To ensure that learners benefit fully from the NRC’s IT-related courses, the programme assesses their current digital literacy level prior to enrolment. Learners’ skills are evaluated by the ICT facilitator via an assessment process approved by the youth team, which covers the main features of all of the ICT courses on offer. Learners who fail the assessment test are offered a backup computer basics course so that they can develop their computer literacy skills before registering for another course.

Preparatory classes are also provided to familiarize learners with the digital infrastructure of the course before it starts. During classroom sessions, learners have access to a computer and practise their skills by completing course activities and online exercises. To maintain the physical distancing required by pandemic restrictions, computers are situated about two metres apart. When COVID-19 forced classrooms to close, facilitators sent screen recordings of the various course exercises to their students. When the centres reopened, learners returned to the classroom to apply what they had learned through these screen recordings.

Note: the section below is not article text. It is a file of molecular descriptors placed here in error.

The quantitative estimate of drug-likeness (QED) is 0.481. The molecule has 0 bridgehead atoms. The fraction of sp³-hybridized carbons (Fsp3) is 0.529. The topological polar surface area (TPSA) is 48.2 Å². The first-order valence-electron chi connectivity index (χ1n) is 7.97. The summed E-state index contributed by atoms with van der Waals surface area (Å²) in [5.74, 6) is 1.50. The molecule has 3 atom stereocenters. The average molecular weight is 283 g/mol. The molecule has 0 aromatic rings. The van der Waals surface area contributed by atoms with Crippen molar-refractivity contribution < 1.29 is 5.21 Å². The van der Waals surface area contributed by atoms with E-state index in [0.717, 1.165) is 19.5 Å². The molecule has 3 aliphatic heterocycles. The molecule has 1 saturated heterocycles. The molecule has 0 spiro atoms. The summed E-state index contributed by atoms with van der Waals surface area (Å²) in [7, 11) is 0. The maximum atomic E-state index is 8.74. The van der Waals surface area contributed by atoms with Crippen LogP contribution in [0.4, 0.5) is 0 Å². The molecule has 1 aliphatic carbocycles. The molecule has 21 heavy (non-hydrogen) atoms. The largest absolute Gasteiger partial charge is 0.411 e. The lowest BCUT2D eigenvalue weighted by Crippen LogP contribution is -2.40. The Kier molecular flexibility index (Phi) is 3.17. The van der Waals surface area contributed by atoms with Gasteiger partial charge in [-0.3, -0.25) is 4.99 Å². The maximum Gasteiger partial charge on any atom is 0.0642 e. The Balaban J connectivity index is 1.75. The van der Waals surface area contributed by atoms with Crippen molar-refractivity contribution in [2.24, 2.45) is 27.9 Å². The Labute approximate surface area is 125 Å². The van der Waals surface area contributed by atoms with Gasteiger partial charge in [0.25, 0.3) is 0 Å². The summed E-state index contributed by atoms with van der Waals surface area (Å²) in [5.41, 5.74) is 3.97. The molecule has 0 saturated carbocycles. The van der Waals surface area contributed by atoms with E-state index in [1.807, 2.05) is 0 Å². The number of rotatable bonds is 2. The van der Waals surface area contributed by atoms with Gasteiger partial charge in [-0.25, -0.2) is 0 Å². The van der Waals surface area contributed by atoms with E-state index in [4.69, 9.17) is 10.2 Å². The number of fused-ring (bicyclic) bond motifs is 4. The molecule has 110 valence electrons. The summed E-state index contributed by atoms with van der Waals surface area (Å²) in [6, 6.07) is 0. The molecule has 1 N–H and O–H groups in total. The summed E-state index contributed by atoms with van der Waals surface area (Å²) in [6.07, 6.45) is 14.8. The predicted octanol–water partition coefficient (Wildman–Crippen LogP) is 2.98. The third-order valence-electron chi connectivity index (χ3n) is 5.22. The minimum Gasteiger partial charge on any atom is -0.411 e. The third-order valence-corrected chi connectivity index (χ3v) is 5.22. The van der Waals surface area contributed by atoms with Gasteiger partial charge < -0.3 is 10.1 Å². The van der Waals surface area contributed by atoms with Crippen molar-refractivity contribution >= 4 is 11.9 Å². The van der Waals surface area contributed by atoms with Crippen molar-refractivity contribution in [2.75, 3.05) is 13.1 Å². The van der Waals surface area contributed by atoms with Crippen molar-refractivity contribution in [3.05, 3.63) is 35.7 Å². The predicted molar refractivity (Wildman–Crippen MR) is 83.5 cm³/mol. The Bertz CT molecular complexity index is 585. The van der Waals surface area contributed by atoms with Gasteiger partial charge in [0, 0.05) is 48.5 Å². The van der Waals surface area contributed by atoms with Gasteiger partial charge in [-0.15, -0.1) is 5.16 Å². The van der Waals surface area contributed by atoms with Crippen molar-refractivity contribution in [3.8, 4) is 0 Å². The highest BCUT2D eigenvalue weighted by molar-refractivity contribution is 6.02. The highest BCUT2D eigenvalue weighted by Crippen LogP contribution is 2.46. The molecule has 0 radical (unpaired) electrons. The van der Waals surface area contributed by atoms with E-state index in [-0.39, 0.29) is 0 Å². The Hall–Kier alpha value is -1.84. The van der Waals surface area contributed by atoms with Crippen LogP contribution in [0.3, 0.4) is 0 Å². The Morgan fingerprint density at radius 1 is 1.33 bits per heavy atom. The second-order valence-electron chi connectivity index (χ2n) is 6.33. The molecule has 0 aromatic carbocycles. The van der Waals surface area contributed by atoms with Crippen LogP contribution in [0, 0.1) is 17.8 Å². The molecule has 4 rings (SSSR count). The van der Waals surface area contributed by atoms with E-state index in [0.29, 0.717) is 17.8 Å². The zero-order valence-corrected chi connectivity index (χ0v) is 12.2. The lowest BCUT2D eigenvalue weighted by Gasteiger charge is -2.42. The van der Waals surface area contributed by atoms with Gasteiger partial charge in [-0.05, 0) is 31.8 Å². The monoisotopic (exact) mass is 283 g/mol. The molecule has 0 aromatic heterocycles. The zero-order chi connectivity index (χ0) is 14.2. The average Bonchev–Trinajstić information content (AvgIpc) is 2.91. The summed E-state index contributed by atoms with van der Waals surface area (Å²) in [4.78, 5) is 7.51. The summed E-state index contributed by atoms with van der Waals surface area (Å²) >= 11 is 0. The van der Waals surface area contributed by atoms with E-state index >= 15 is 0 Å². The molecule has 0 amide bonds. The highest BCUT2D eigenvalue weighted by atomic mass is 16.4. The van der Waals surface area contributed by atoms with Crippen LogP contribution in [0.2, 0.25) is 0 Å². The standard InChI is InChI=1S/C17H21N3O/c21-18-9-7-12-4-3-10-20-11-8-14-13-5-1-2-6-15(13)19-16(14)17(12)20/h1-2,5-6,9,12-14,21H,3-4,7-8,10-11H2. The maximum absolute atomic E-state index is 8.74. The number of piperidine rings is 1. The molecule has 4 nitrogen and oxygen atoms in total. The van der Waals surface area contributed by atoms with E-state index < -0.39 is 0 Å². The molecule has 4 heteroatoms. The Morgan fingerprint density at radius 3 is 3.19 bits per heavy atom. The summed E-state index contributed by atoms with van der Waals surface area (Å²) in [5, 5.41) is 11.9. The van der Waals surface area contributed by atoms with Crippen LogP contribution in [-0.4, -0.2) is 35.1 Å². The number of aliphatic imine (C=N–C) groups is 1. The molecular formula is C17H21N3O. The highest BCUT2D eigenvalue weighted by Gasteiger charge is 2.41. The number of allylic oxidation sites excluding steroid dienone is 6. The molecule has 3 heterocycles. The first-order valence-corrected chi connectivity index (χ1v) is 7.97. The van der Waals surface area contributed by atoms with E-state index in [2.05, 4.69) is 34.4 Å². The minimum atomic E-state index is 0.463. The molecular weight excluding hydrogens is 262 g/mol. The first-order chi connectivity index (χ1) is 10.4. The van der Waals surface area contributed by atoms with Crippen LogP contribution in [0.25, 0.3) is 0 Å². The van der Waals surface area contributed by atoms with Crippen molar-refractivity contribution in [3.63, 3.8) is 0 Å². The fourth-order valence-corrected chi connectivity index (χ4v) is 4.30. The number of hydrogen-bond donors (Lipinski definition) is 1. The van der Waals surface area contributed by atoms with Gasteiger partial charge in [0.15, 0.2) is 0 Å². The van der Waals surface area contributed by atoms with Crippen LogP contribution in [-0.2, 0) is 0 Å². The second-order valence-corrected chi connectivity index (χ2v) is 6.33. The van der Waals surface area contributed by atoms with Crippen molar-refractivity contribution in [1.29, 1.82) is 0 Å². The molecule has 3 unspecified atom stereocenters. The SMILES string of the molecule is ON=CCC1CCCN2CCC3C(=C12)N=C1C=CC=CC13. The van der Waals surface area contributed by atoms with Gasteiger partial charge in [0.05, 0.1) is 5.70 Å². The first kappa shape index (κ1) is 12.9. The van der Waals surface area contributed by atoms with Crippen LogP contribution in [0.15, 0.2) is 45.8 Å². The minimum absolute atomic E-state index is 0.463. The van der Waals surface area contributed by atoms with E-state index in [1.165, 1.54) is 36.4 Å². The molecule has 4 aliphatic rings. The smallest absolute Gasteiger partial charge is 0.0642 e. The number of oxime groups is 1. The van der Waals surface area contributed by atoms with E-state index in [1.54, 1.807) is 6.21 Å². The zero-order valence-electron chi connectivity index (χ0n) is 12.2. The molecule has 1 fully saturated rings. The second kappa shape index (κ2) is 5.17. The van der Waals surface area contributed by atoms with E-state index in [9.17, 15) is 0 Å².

In order to become an accredited ICDL centre and meet the minimum requirements for Specto accreditation,[11] NRC ensures that several technical requirements are met (see Table 1).

Core items

Specifications

No. of items in Azraq

No. of items in Za’atari

Personal computers

Processor

Intel Dual-Core (i3 – i5 – i7)

91

122

Minimum RAM

4 GB

Hard drive

50 GB

Operating system and version (licensed)

Windows 10

Software required (licensed)

Office 2016

Internal network

-

-

Internet